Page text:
Being irritable during the days leading up to menstruation is common and falls under that phenomenon defined as premenstrual syndrome.
Coping with it is not always easy but nutrition can also come to the rescue. In fact, there are foods capable of affecting against this unpleasant side effect.
What is premenstrual syndrome
The premenstrual syndrome interest a percentage of women of reproductive age that goes 20 to 50%, of which 5% suffer from a severe form called premenstrual dysphoric disorder.
It occurs during the 7-10 days prior to the onset of menstruation and usually does not accompany them, but ends a few hours after their start.
Why PMS occurs is not yet clear. Possible triggers can be factors from endocrine such as hypoglycemia, changes in metabolism carbohydrates or levels of estrogen and progesterone; deficiency of serotonin, magnesium or calcium or genetic predisposition. Serotonin deficiency is thought to contribute, as many women with PMS have been found to have lower than standard serotonin levels.
The most common symptoms are agitation, anxiety, irritability, anger, insomnia, difficulty concentrating, drowsiness, depression, strong headache, weight gain and breast pain. Pelvic tension, back pain, dysmenorrhea at the onset of menstruation, dizziness, palpitations, constipation, nausea, vomiting, acne, and changes in appetite may also occur. Acne and dermatitis can also appear.
How to fight it with nutrition
There are many methods for dealing with PMS and one of them could be to lend, in those days and in previous days, a little more than pay attention to nutrition. Some foods, in fact, not only help to stay relaxed, but also to improve mood and other manifestations. In particular, micronutrients would be particularly effective, namely vitamins and minerals that help regulate the body’s metabolism at the cellular level. Here are the most effective.
Women with menorrhagia, which is particularly heavy menstrual loss, are likely to have low iron levels. Many studies suggest that supplementing this element not only helps to cope with anemia, but also increases the concentration of hemoglobin and reduces fatigue. The foods richest in iron are spinach, amaranth leaves, beans, red meat, sprouts and wheat seeds. The body assimilates iron better if it is taken together with a source of vitamin C such as citrus fruits.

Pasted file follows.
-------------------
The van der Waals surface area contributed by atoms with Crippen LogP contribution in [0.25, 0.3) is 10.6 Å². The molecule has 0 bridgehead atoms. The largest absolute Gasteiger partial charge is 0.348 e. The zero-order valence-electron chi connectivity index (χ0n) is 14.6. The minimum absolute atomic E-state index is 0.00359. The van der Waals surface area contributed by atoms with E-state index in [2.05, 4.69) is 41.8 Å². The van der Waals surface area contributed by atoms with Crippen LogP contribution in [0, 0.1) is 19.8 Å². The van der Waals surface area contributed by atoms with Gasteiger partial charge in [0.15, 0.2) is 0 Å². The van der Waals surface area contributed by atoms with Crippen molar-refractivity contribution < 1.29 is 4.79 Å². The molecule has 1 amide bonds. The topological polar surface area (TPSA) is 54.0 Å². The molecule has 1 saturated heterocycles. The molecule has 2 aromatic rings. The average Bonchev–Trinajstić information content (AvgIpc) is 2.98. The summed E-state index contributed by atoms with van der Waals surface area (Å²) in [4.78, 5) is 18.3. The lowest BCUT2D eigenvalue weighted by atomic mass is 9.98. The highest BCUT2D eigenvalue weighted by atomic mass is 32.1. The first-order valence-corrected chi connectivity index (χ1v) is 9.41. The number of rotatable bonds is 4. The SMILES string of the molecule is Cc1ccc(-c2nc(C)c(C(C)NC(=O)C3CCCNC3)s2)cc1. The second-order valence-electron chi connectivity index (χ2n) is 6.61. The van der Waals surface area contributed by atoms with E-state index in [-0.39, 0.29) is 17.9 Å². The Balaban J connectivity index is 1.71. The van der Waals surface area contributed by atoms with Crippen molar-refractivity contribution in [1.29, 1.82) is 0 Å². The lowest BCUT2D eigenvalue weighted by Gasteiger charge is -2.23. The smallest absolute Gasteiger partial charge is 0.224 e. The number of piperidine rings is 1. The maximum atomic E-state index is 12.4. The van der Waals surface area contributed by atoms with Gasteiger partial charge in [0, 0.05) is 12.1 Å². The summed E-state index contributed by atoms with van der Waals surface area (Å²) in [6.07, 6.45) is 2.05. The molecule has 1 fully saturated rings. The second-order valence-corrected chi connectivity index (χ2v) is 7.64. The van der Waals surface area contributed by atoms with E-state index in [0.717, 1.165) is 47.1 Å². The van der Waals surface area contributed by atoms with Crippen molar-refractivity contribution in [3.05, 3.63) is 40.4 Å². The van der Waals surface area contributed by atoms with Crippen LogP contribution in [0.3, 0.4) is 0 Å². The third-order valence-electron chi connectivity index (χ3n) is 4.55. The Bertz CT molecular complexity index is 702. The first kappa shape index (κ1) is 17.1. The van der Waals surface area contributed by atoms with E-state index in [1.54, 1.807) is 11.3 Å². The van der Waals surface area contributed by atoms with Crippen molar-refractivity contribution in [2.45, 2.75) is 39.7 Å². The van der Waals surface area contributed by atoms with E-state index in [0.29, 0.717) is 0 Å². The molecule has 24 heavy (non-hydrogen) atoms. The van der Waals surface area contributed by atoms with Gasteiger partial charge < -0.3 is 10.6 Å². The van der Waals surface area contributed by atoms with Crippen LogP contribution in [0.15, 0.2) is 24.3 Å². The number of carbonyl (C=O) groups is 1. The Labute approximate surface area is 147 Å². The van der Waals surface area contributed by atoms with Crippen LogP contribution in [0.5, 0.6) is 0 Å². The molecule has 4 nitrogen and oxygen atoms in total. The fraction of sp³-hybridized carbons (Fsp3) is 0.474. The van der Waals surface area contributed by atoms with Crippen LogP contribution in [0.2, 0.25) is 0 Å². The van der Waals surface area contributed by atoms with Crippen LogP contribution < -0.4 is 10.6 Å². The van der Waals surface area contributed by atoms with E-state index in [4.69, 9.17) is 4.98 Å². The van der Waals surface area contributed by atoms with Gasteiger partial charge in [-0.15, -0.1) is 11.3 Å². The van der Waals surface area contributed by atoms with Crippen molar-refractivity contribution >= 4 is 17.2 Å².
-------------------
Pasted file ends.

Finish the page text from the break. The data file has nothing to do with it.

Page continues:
Magnesium helps to relax the muscles of the uterus and to reduce dysmenorrhea, or menstrual cramps. In addition, it causes a calming effect and reduces stress and for this reason introducing it into your diet could be decisive in stemming PMS. The foods that are richest in it and that can be added to the diet of that period of the month are green leafy vegetables, nuts, pumpkin seeds, flaxseed nuts and chocolate.
Zinc is used as a cofactor for estrogen and progesterone receptors and helps relieve pain and menstrual cramps. Fair quantities can be found in eggs, cereals, legumes, beans and pumpkin seeds.
Often during your period and shortly before, you are deficient in calcium, whose supplementation has a functional role in the relief of symptoms associated with PMS. This micronutrient helps reduce behavioral changes and relieves water retention, often the cause of headaches and other ailments. Besides milk, yogurt and dairy products can be found in almonds, sesame and tofu.
Calcium homeostasis is influenced by the presence of vitamin D. The supplementation of this vitamin therefore helps to significantly reduce the intensity of pain. It can be found in cereals, mushrooms, egg yolk and fatty fish.
Vitamin B6 helps make new red blood cells, carry oxygen and cope with mood swings. It can be found mostly in eggs, chickpeas, avocados, nuts and seeds.
This nutrient can help overcome common anemia during and before menstruation and regulate the menstrual cycle. Leafy vegetables such as spinach, avocado, beans, celery, asparagus and Brussels sprouts they are good sources of folic acid.
Omega-3 fatty acids
Anti-inflammatory foods based on omega-3 fatty acids help counteract headaches and cramps caused by an inflammatory chemical in the body called prostaglandin. This element is found mainly in fish, nuts, flax seeds and soy. The latter has often been associated with fertility and symptoms of menopause. In this article, the benefits of soy and soy products.
This vitamin has antioxidant properties, which help relieve the severity of dysmenorrhea, balance hormones, and reduce anxiety. Olive oil, nuts, seeds, butter, dandelion and sweet potatoes are good sources of vitamin E.
The fibers help reduce estrogen levels which in turn greatly facilitate the decrease of menstrual cramps. The foods that are richest are vegetables, fruit, sprouts, whole grains, oats, chickpeas, peas and lentils.